According to a story from wmur.com, a 12-year-old boy named Grady Smith from Salem, NH lives with adrenoleukodystrophy, a rare disease. Grady is a big fan of basketball (his favorite team is the Celtics) and always dreamed of having a court at his home. The surprise gift was organized by Campaign One at a Time, a nonprofit focused on children living with life-threatening illnesses.
Adrenoleukodystrophy is a genetic disease which is linked to the X chromosome. It is most characterized by the accumulation of fatty acids because the enzymes that process them are not functioning normally. This leads to damage of the myelin sheath, an insulating, fatty layer that coats nerve cells and is essential to their function. Adrenoleukodystrophy is caused by mutations that affect the ABCD1 gene. The presentation of this disease varies significantly. This makes the process of diagnosis very difficult in many cases. Some patients have no symptoms, but when they do appear, they often include neurodegeneration, paraparesis, neuropathy, behavioral abnormalities, adrenal insufficiency, and dementia. Symptoms often progress in severity without treatment. Treatment of adrenoleukodystrophy may include gene therapy, stem cell transplant, and changes in diet. These treatments are often only effective in the early stages of the disease. To learn more about adrenoleukodystrophy, click here.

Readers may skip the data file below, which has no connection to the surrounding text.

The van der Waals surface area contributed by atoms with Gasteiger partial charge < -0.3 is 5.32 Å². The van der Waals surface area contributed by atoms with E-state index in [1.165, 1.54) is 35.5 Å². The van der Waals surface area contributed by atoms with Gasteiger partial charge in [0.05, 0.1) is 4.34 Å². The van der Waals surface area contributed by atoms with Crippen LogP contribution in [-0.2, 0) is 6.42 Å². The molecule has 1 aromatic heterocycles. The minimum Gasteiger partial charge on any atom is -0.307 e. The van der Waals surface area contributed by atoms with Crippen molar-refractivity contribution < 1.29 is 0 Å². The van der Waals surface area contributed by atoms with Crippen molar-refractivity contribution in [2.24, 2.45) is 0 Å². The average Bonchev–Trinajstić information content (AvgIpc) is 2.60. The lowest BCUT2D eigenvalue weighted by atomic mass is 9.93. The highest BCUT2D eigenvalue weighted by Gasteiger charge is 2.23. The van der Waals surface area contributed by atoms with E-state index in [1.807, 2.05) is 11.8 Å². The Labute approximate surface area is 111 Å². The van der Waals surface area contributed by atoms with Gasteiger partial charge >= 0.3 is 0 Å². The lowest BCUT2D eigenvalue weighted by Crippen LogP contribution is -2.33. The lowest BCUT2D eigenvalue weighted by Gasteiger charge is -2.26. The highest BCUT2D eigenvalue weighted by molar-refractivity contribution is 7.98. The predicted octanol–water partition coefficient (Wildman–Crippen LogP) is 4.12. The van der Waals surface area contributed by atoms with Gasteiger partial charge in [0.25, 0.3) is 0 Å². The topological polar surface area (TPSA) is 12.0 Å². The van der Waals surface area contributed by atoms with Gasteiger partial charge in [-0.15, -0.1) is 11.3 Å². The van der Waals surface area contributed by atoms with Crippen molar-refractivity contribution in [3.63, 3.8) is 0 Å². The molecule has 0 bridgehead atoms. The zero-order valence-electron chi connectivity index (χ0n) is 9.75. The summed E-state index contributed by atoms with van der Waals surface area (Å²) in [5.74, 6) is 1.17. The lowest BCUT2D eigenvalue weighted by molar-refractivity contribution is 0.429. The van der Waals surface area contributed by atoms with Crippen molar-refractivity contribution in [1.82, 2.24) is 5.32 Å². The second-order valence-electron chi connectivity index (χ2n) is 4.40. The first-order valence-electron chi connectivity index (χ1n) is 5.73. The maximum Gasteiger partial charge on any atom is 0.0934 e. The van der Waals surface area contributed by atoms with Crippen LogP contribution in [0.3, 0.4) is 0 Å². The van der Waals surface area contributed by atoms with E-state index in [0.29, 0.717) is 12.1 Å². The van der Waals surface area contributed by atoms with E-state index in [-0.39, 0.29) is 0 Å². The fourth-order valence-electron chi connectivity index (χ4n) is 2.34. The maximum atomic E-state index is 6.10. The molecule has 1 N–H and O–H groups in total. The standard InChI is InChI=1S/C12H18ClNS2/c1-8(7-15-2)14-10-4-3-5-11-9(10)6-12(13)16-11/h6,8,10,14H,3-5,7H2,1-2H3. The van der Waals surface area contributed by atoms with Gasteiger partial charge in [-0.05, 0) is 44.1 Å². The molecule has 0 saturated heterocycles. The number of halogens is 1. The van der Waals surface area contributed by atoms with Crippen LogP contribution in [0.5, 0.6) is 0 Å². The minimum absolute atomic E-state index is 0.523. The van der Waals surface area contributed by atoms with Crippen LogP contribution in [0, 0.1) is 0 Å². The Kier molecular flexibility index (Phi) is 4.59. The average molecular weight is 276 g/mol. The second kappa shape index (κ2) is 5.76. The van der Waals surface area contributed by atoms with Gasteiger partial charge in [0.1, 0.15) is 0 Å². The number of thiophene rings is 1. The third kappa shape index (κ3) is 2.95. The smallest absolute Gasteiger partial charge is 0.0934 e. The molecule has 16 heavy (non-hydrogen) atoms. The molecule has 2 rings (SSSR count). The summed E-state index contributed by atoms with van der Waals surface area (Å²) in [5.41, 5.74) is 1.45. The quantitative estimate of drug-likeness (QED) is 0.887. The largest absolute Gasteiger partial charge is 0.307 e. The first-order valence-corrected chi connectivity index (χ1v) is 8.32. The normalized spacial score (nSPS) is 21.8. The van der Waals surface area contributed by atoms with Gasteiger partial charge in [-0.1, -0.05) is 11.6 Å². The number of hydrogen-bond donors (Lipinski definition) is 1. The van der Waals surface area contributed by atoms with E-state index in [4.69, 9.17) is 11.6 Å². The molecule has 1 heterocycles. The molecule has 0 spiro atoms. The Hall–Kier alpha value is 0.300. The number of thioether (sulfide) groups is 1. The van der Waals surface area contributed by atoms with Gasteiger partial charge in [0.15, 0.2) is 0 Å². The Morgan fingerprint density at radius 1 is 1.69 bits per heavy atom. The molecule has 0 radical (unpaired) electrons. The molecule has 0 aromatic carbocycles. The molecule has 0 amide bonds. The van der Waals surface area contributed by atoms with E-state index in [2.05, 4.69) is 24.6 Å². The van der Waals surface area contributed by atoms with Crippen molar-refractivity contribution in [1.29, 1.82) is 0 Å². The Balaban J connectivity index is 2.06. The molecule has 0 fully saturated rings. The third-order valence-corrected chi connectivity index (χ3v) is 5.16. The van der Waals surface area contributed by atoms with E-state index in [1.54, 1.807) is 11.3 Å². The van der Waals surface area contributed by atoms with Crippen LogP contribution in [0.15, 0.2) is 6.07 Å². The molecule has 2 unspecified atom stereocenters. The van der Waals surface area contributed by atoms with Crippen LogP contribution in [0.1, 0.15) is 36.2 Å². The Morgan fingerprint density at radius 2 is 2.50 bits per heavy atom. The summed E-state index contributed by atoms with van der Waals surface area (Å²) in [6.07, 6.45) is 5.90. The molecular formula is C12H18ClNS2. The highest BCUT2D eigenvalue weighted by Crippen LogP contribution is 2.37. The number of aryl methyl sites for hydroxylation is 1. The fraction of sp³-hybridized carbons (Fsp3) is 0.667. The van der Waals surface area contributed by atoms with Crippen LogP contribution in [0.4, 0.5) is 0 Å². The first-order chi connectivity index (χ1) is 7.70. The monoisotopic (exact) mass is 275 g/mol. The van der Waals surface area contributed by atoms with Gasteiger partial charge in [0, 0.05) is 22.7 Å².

It was five years ago when Grady and his family received the diagnosis. He was having trouble with hearing loss and a test revealed a characteristic lesion on his brain. For Grady, receiving the basketball court was a tremendous gift:
“Basketball’s always been my therapy. If I’m stressed, I would go outside and I would play basketball for a while.” – Grady
The boy struggles with depression and anxiety and is being treated with chemotherapy, leading to nasty side effects. In order to have a chance at a cure, he’ll need a bone marrow transplant. When Grady was born, the state didn’t scan for adrenoleukodystrophy on newborn screenings. Since then, the Smith family helped push for the disease to get added to the screening panel for NH.